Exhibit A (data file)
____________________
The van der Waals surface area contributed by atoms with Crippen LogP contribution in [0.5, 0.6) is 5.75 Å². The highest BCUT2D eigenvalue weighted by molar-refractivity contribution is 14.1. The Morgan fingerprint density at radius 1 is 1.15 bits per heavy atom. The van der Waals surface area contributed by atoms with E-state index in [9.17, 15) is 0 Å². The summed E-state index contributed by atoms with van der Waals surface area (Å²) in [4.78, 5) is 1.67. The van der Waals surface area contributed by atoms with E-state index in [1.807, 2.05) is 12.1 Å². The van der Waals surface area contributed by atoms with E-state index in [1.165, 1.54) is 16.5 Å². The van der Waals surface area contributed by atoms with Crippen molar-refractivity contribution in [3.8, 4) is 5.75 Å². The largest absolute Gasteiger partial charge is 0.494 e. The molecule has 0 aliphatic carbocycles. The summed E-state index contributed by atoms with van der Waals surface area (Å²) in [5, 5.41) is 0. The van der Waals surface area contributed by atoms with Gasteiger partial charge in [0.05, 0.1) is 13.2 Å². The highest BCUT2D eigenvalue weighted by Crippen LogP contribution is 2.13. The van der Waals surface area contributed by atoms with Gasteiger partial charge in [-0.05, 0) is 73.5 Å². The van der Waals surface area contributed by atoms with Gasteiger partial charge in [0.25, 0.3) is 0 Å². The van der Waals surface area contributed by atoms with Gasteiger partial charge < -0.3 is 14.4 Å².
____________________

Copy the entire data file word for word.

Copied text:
The van der Waals surface area contributed by atoms with Crippen LogP contribution in [0.5, 0.6) is 5.75 Å². The highest BCUT2D eigenvalue weighted by molar-refractivity contribution is 14.1. The Morgan fingerprint density at radius 1 is 1.15 bits per heavy atom. The van der Waals surface area contributed by atoms with E-state index in [9.17, 15) is 0 Å². The summed E-state index contributed by atoms with van der Waals surface area (Å²) in [4.78, 5) is 1.67. The van der Waals surface area contributed by atoms with E-state index in [1.807, 2.05) is 12.1 Å². The van der Waals surface area contributed by atoms with E-state index in [1.165, 1.54) is 16.5 Å². The van der Waals surface area contributed by atoms with Crippen molar-refractivity contribution in [3.8, 4) is 5.75 Å². The largest absolute Gasteiger partial charge is 0.494 e. The molecule has 0 aliphatic carbocycles. The summed E-state index contributed by atoms with van der Waals surface area (Å²) in [5, 5.41) is 0. The van der Waals surface area contributed by atoms with Gasteiger partial charge in [0.05, 0.1) is 13.2 Å². The highest BCUT2D eigenvalue weighted by Crippen LogP contribution is 2.13. The van der Waals surface area contributed by atoms with Gasteiger partial charge in [-0.05, 0) is 73.5 Å². The van der Waals surface area contributed by atoms with Gasteiger partial charge in [0.25, 0.3) is 0 Å². The van der Waals surface area contributed by atoms with Gasteiger partial charge < -0.3 is 14.4 Å².